Kapa Haka: Drama in song & movement
Author: Hineani Melbourne
Date: 28 January 2020
Date: 28 January 2020
Haka is not only entertainment. For Māori haka is story-telling of events, people, social concerns and politics presented and explored through music and drama. Haka is born from the Māori tradition and love of strong dramatic story.
Each bracket whether it is poi, haka, action songs, contains a unique story. Topics as diverse as the land protests at Ihumatao in South Auckland to the appalling suicide rates of young Māori men, the removal of Māori babies from their mothers by Whānau Ora to the traditional role of the Rona, the moon woman and her effects on the cycles of life.
This week seventeen haka groups took to the stage in Auckland in a fierce battle for five spots to represent the region in the national competitions at Te Matatini next year. Last year Ngā Tūmanako won the coveted Matatini title of overall winner. But every two years each group must prove their worth.
It is fiercely competitive and composers of the songs are not only masters of the Māori language but also highly valued story-tellers in the realm of traditional Māori performing arts.
Ngā Aho Whakaari the national organisation of the Māori screen industry, held a recent Tairāwhiti script writer's workshop in Gisborne, is seeking the same passion and powerful story-telling to mould into short films.
Facilitators filmmakers and writers Tearepa Kahi and Kath Akuhata-Brown are on a mission to grow and support more Māori writers to encourage Māori to tell their stories with their own voices.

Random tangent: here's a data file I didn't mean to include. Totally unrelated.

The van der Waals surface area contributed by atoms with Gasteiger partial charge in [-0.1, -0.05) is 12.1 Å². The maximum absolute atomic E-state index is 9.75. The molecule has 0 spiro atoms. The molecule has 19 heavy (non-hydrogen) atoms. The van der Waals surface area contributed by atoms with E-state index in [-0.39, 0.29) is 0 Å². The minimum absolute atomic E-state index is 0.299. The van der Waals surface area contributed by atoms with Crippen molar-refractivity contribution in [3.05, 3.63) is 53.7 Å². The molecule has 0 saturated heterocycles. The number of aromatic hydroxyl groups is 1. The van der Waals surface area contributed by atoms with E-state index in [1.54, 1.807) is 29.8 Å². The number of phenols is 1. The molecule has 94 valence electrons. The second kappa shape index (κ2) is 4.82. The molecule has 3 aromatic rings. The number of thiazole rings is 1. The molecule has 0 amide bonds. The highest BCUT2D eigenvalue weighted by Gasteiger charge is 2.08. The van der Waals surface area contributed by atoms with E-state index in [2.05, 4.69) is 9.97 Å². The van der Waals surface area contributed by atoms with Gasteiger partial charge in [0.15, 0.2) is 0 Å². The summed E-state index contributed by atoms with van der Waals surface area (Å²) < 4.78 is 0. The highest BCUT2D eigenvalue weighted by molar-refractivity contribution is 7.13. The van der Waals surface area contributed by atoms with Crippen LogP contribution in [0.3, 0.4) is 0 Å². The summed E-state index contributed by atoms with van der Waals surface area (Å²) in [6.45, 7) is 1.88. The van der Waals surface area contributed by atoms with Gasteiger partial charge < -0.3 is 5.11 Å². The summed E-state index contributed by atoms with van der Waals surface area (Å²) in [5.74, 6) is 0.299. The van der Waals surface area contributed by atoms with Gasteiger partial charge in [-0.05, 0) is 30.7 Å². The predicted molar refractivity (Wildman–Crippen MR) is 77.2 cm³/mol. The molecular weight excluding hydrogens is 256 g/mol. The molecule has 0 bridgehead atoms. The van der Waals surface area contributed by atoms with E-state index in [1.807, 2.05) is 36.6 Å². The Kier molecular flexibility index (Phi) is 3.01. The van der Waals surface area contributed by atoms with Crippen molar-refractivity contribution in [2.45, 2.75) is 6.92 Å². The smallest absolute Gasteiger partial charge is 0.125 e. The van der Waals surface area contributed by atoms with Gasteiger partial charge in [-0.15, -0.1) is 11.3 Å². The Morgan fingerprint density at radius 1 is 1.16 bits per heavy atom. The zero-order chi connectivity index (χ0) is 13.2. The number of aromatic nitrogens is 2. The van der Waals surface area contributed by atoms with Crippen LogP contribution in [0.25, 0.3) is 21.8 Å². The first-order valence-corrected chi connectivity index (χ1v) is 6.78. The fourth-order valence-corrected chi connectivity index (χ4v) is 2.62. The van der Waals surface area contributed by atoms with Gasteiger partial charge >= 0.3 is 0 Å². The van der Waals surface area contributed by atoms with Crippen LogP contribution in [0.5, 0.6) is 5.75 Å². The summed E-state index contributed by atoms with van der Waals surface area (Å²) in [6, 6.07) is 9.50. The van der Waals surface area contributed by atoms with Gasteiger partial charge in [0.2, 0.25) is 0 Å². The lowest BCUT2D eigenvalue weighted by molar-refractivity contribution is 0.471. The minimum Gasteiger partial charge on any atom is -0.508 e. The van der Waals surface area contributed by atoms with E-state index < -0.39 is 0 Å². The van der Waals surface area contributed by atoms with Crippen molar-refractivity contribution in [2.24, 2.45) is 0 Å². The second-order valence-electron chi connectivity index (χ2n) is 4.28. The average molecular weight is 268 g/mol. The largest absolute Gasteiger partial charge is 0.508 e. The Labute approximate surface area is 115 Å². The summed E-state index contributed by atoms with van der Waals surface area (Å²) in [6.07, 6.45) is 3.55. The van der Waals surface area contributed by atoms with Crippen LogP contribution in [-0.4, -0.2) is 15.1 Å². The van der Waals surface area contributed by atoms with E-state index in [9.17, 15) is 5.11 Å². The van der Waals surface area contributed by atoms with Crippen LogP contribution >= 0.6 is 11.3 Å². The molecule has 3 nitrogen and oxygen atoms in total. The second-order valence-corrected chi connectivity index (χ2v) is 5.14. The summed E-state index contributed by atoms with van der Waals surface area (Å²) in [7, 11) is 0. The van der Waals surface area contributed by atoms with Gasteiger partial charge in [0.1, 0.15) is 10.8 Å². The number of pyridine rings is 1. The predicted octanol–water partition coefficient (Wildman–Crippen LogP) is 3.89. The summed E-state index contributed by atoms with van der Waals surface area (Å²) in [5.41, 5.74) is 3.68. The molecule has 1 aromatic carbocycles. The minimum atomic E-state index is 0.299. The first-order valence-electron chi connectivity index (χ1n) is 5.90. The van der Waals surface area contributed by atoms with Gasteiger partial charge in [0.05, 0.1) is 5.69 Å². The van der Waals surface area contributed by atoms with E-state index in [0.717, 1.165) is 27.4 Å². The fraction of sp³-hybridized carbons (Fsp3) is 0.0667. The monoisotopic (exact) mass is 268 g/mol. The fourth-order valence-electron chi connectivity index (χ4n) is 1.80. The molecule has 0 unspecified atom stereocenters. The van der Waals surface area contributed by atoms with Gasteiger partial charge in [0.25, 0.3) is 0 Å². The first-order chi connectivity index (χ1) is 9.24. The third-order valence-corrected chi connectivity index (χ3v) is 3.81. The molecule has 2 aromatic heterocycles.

Tearepa is passionate about creating a space for Māori to write and to develop skills to write for the screen. A successful film director and writer he says Māori writers are the key to the future of the Māori screen industry.
Despite the fact Māori films have a huge impact internationally and feature as eight of the top earning ten New Zealand films, Tearepa says Māori still are receiving crumbs.
While many changes have occurred in the New Zealand film industry he believes that Māori are still disadvantaged not only with small budgets but also with trying to satisfy the requirements of the existing funding institutes.
He is advocating for a Māori film commission to support and fund Māori films.
Participants in the Tairāwhiti Script Writers Workshop
The workshop was based at Whirikoka Te Wānanga o Aotearoa in Gisborne, a tertiary institute built on Māori values and a passion to support people who may otherwise be denied further education. Te Wānanaga o Aotearoa are found throughout New Zealand.
Tearepa says he can see workshops like this one run throughout the country alongside the Wānanga.
Kath Akuhata-Brown has extensive experience in writing for film and television and is often called to assess and work with script writers. She took the group through an award winning short script film looking at the layout, voice and structure. It was fascinating and allowed them to see and understand more about the techniques script writing.
Ngā Aho Whakaari Executive Director Erina Tamepo says scripts are the blueprint of any film and we need more Māori to write and to tell our stories from our perspective as Māori. We also need more films in te reo Māori. We need films that can replicate the drama and passion of our kapa haka in te reo Māori. She says it is important that our language and our culture are reflected in our stories.
More script workshops are planned for 2020.
Author: Hineani Melbourne works in the Māori screen industry and is presently the Chair/ Toihau of Ngā Aho whakaari.